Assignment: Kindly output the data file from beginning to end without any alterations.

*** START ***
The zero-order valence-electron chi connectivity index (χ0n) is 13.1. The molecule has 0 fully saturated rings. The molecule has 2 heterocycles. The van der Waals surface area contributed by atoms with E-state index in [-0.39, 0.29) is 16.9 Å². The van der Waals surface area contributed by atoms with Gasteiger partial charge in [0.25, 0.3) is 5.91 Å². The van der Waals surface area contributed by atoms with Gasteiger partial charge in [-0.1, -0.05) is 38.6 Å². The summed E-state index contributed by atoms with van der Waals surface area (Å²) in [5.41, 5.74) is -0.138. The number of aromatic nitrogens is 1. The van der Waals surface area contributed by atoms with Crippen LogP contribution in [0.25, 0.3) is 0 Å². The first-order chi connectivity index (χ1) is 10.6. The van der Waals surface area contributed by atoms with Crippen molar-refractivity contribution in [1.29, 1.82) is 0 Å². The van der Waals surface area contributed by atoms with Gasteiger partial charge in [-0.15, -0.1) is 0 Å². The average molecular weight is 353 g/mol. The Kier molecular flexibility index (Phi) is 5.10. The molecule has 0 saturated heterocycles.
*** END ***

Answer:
The zero-order valence-electron chi connectivity index (χ0n) is 13.1. The molecule has 0 fully saturated rings. The molecule has 2 heterocycles. The van der Waals surface area contributed by atoms with E-state index in [-0.39, 0.29) is 16.9 Å². The van der Waals surface area contributed by atoms with Gasteiger partial charge in [0.25, 0.3) is 5.91 Å². The van der Waals surface area contributed by atoms with Gasteiger partial charge in [-0.1, -0.05) is 38.6 Å². The summed E-state index contributed by atoms with van der Waals surface area (Å²) in [5.41, 5.74) is -0.138. The number of aromatic nitrogens is 1. The van der Waals surface area contributed by atoms with Crippen LogP contribution in [0.25, 0.3) is 0 Å². The first-order chi connectivity index (χ1) is 10.6. The van der Waals surface area contributed by atoms with Crippen molar-refractivity contribution in [1.29, 1.82) is 0 Å². The van der Waals surface area contributed by atoms with Gasteiger partial charge in [-0.15, -0.1) is 0 Å². The average molecular weight is 353 g/mol. The Kier molecular flexibility index (Phi) is 5.10. The molecule has 0 saturated heterocycles.